- Miftah Ismail refloats his plan to consider importing goods from India.
- He says the government’s decision will be based on the position of the offer.
- Prime Minister Shehbaz Sharif, however, ruled out plans to import from India.
ISLAMABAD: Finance Minister Miftah Ismail said on Wednesday the federal government would consider importing goods from India as the cash-strapped nation seeks options to cushion the impact of the devastating floods.
The idea of importing edibles from India was first floated by the finance minister on Monday, when the country’s death toll topped 1,100, hundreds of thousands of people were displaced and thousands of acres of crops were destroyed.
In a statement posted on Twitter today, the finance minister said more than one international agency has approached the government to allow them to bring in food items from India through the land border.
“The government will make the decision whether or not to allow imports based on the shortage of supply, after consulting its coalition partners and key stakeholders,” Miftah said.
Miftah’s statement comes after Prime Minister Shehbaz Sharif – while speaking to international media – ruled out the possibility of importing goods from India.
“The prime minister has all but ruled out the possibility of vegetable imports from India to overcome shortages caused by devastating floods, saying the two sides must discuss the human rights situation in Indian-controlled Kashmir “, he added. daily dawn reported.
Prime Minister Shehbaz, however, said he was ready to engage with his Indian counterpart – Narendra Modi – on the matter.
Meanwhile, the Ministry of Commerce decided to import onions and tomatoes from Afghanistan and Iran to control soaring prices in the country.
In response to the Finance Minister’s proposal, PTI Senior Vice President Fawad Chaudhry said his party would not let the flood emergency be an opportunity to open trade with India.
Taking to Twitter, Fawad said Indian Prime Minister Narendra Modi’s actions are not only anti-Muslim but also against humanitarian values.
“Trade between Pakistan and India cannot take place with these actions in place. [We] strongly oppose such decisions. Loyalty with Kashmiri blood is a must,” he wrote.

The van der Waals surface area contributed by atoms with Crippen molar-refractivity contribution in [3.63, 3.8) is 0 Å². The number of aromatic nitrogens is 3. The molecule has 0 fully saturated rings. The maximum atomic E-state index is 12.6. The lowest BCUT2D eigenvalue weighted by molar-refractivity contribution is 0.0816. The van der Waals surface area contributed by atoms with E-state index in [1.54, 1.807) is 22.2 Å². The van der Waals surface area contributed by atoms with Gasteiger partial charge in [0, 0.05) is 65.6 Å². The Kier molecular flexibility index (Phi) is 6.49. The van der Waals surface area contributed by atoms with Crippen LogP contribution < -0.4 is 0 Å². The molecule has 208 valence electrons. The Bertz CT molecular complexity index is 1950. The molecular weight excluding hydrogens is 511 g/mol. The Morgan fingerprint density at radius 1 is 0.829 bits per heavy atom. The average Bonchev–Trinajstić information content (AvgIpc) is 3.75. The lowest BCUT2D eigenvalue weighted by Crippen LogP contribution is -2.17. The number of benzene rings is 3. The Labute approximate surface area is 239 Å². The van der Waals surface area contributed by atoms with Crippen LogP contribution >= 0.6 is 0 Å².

Pakistan officially downgraded its trade relations with India in August 2019 to the level of Israel with which Islamabad has no trade ties. The decision had come in reaction to India’s decision to revoke Article 370 of its constitution which granted occupied Kashmir a special status.
The economic impact
Pakistan’s Minister of Development Planning, Ahsan Iqbal, said Reuters that 45% of cotton crops had been washed away, while early sowing of wheat in southern Pakistan was also affected. In addition, many rice fields, as well as land where vegetables and fruits are planted, were flooded.
Seasonal crops are essential to the economy, especially cotton which accounts for more than 60% of the country’s exports, according to data from the Ministry of Finance.
Arif Habib Limited in its report titled “Floods 2022 – Inundated with Economic Woes”, states that Pakistan has recorded the worst floods since 2010, with rainfall exceeding 390mm this season. This is “three times higher than the national average of 135 mm over 30 years”, he adds.
The report further notes that the impact of the calamity is expected to last for 30 to 45 days, while the rehabilitation process will take much longer. It also estimates about 1.2 trillion rupees ($5.3 billion) in losses to the economy, or about 1.48% of gross domestic product (GDP).
AHL forecasts GDP growth to contract to 2.49% in fiscal year 2022-23, compared to a previous base assumption of 2.97%. But a rebound is expected the following year with GDP settling at 4.4%.
He calculated that the current account deficit would increase by $1.98 billion, due to the import of food products and lower exports of textiles, rice and sugar given the shortage in the country and inflation to come under further pressure this quarter, standing at 19.7% in the financial situation. year 2023.
He also expects near-term demand to hit the cement, steel, automotive, petroleum marketing companies and fertilizer sectors. However, the majority of these sectors could conceivably benefit from the rehabilitation process.
Commenting on the possibility of importing from India, Dr Khaqan Najeeb, a former adviser to the Ministry of Finance, said Geo.tv that regional integration can be considered a “public good” and that the South Asian region can benefit from it.
“Thinking of India and Pakistan, there are good economic reasons to think that the two nations are turning to bilateral trade,” he said.
The former adviser further added that at present, when much of the crops have suffered from the floods, it may be worth considering the import of tomatoes, onions and vegetables in particular. greens and perhaps wheat later to ensure sufficient supply and price stability in the country.